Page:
Also effective July 1, Wilson has transferred Langston Chapel Elementary School Principal Pam Goodman to replace Blackmar as principal at JPB.

“I have known Pam Goodman since we first worked together 12 years ago,” Blackmar stated in the email. “She is an outstanding educator who has the knowledge and expertise to help lead JPBES to even higher heights.”

 

Official response


At Thursday’s meeting, BOE Chairman Mike Sparks had first read the board’s public comment policy, which allows comments on topics “other than specific student or individual matters” and states that “personnel concerns may be addressed in writing to the superintendent or chairman.”

After the eight had spoken, Sparks said, “I would like to thank all the parents for coming and speaking as well,” and asked those with specific questions to email them to the board.

After the meeting, Wilson said he wants to address parents’ concerns for more transparency and will review the matter while seeking a way to do that.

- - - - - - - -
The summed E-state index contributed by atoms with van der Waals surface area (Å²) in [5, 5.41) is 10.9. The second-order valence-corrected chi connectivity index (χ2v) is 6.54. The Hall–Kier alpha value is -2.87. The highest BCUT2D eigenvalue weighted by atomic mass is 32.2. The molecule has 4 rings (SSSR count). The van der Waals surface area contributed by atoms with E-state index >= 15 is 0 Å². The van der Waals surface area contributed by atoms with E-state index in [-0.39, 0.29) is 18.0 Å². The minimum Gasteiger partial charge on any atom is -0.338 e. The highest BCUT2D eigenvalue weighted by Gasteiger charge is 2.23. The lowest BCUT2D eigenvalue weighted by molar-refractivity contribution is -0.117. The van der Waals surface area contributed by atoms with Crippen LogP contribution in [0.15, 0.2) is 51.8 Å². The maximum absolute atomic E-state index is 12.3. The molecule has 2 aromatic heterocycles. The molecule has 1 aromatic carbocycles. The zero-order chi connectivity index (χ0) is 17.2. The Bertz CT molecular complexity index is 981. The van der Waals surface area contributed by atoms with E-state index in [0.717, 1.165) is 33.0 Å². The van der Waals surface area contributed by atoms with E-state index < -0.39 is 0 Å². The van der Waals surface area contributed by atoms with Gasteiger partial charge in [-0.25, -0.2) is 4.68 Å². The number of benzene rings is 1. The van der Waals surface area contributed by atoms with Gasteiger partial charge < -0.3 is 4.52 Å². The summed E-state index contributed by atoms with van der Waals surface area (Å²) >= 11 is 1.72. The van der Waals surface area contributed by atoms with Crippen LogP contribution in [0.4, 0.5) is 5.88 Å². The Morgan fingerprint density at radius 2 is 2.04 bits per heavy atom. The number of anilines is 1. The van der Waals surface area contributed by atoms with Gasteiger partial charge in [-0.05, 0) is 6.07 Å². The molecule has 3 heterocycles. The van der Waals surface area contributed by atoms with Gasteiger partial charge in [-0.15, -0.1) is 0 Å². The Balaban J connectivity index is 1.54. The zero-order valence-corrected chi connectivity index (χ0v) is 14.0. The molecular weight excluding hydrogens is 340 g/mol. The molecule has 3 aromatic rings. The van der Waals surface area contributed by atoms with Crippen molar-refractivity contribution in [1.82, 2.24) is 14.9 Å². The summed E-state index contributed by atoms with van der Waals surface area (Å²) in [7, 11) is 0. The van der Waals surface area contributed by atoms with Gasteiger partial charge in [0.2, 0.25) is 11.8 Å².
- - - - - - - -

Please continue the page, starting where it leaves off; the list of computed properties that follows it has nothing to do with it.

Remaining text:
“I’m going to attempt to, and I understand why people are upset and how people may perceive me,” he said. “I respect how they may see it, and I understand that people are frustrated. I would love to explain and answer every question.

“Out of respect to the privacy of people and matters that are inherent to my responsibility and duties as the superintendent, it’s difficult to be able to explain everything,” Wilson continued. “I do respect their frustration and I would like to figure out a way we can communicate, but I also know that I won’t be able to share all of the details and everything they might want to hear.”

 

 Al Hackle may be reached at (912) 489-9458.